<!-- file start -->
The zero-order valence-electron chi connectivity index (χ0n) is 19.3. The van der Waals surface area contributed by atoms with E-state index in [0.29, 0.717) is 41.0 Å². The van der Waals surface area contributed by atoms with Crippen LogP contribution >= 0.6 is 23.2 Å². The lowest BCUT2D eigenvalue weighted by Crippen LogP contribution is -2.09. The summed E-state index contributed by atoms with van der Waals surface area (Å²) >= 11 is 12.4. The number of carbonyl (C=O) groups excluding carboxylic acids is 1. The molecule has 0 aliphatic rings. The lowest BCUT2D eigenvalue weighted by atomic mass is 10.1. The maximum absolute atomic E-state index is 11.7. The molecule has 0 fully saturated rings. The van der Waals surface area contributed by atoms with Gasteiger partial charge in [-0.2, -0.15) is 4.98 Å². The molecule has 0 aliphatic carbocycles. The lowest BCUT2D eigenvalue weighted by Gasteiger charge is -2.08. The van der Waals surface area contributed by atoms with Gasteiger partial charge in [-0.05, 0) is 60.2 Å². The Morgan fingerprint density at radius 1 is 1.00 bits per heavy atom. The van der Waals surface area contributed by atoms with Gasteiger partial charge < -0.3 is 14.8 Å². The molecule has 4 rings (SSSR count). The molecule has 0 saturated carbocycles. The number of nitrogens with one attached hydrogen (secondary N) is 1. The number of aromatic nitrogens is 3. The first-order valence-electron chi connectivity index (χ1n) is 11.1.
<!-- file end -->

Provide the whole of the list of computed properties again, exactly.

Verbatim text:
The zero-order valence-electron chi connectivity index (χ0n) is 19.3. The van der Waals surface area contributed by atoms with E-state index in [0.29, 0.717) is 41.0 Å². The van der Waals surface area contributed by atoms with Crippen LogP contribution >= 0.6 is 23.2 Å². The lowest BCUT2D eigenvalue weighted by Crippen LogP contribution is -2.09. The summed E-state index contributed by atoms with van der Waals surface area (Å²) >= 11 is 12.4. The number of carbonyl (C=O) groups excluding carboxylic acids is 1. The molecule has 0 aliphatic rings. The lowest BCUT2D eigenvalue weighted by atomic mass is 10.1. The maximum absolute atomic E-state index is 11.7. The molecule has 0 fully saturated rings. The van der Waals surface area contributed by atoms with Gasteiger partial charge in [-0.2, -0.15) is 4.98 Å². The molecule has 0 aliphatic carbocycles. The lowest BCUT2D eigenvalue weighted by Gasteiger charge is -2.08. The van der Waals surface area contributed by atoms with Gasteiger partial charge in [-0.05, 0) is 60.2 Å². The Morgan fingerprint density at radius 1 is 1.00 bits per heavy atom. The van der Waals surface area contributed by atoms with Gasteiger partial charge < -0.3 is 14.8 Å². The molecule has 4 rings (SSSR count). The molecule has 0 saturated carbocycles. The number of nitrogens with one attached hydrogen (secondary N) is 1. The number of aromatic nitrogens is 3. The first-order valence-electron chi connectivity index (χ1n) is 11.1.